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Thursday, October 07, 2004


Central Park,New York

Two for the Road

This shot is absolutely gorgeous on matte paper in b&w.  It is the first really good print I've done with the new setup.  Not only the subject, but the tonality.   Your eye goes right to the smile, then to the hands and then to the pattern on the girls dress (at least that's how my eye goes).

8:33:38 PM    


Central Park,New York

Met Night

Things came together today.  I am getting absolutely beautiful prints - a combination of things: the Power Retouche b&w options (this is Kallitype); figuring out the last few bits of IMAGEPrint; some things I learned in PS; and of course the 2200 with Epson Enhanced Paper & the Hahnemuhle paper for final prints, although I have to say they look damned good on the Epson Matte Paper.  I learned that ImagePrint actually has a setting for which inkset you are using - one for the photo black and one for the matte black.  The only thing, is I can't really get the web image to glow with the same tonality that the prints have.  No, they don't look like darkroom prints on fiber paper.  But I tell you, they have a beauty and presence of their own.  In short, I'm very happy with this combination. 

8:31:20 PM    

Another problem (they like to call it a challenge) about having to keep one foot in the darkroom and one in the digital world - that I didn't realize until I switched to the digital side was: it is very hard to be expert in both areas at the same time.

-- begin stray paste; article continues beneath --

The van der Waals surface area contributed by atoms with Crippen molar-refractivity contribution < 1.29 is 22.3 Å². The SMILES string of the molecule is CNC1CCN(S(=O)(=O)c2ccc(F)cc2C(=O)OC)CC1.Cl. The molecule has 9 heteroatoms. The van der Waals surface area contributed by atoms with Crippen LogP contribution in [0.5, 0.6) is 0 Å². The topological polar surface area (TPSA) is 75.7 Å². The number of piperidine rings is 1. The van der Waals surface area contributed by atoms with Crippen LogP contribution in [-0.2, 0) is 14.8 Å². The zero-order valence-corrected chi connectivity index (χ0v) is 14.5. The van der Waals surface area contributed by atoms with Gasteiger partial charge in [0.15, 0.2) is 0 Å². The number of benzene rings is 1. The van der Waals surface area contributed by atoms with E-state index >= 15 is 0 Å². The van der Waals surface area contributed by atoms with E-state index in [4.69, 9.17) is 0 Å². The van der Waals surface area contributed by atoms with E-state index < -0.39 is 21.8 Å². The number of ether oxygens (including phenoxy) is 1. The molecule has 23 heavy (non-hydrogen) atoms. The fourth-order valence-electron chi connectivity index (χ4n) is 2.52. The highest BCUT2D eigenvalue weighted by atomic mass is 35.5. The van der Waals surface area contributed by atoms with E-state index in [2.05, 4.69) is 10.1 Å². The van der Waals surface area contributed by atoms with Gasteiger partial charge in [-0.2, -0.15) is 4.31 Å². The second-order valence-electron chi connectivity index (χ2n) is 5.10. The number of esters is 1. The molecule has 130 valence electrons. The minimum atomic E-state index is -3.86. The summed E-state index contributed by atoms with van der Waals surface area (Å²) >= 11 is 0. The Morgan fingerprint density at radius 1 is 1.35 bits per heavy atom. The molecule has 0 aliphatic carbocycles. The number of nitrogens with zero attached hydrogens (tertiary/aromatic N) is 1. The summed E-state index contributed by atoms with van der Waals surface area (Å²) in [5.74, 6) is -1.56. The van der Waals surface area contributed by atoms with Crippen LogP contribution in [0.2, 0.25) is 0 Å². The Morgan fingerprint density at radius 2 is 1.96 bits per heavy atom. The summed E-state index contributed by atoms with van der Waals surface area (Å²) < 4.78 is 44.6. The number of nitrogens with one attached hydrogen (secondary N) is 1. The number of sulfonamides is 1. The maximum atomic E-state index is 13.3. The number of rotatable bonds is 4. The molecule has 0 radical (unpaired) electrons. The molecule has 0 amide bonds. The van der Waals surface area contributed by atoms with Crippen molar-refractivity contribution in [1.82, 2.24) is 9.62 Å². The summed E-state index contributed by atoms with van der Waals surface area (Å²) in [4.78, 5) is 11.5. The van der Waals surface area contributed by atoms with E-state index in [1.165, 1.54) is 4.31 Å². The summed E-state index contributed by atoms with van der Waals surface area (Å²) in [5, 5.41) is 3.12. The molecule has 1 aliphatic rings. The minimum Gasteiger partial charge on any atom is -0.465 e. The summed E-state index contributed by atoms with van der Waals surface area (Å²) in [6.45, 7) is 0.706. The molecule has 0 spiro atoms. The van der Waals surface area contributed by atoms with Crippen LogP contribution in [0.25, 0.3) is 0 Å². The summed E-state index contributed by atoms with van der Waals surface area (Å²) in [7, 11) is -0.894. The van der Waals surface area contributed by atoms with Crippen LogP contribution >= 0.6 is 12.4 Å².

Becoming a fine art printmaker in the digital realm is just as consuming as doing it in the chemical world.  And example of this is that I've been using both the curve command and the level command in Photoshop for at least 7 years - but until I really went through the Photoshop for Photographers book carefully - I didn't know what I was missing.  In this case it was the simple fact that when you hold down the ALT/OPTION key and use the slider in the levels command you are put into the 'threshhold mode.'  As Johnny Carson used to say: I DID not know that.  I had been picking levels by eye - as opposed to by the numbers which is much more accurate.

Another thing I didn't know - and this is pretty basic - what number of pixels per inch do you need for a print?  I had heard that 360 ppi was best.  (I know, I might have mentioned this before).  Turns out not to be true.  First off, depends on the size of the print.  For prints under 16 x 20, you will do just fine with somewhere between 200 and 260 and that generally it is a good thing if the ppi divides evenly into the printers dpi.  Is that a big thing to learn? It is because you are speeding up the print time and lowering the file size.

Another thing - I sort of knew this from experience - but it was nice to read it in a book.  Apply the unsharpening as the very last step and to the print file you will be printing from.  In other words, if you are working on a large size file for touch-ups, color correction etc.  At the end, before you do any unsharpening - create your smaller file and then do the unsharpening.

Anyway - these are just examples of small things that I've picked up since the darkroom went bye-bye.  Certainly not interesting to anyone who isn't futzing with these things - but nevertheless I stick them in the blog because - well - what else am I going to write about?  Politics?  Nah.  Raises too many hackles these days.  I will just conclude by quoting GW and say that the digital print world, well, uh, it's hahd woik.  Very hahd woik. [ed. DB is trying to spell Hard Work the way GW pronounces it.  We prefer hahd whork]

 

11:51:44 AM    


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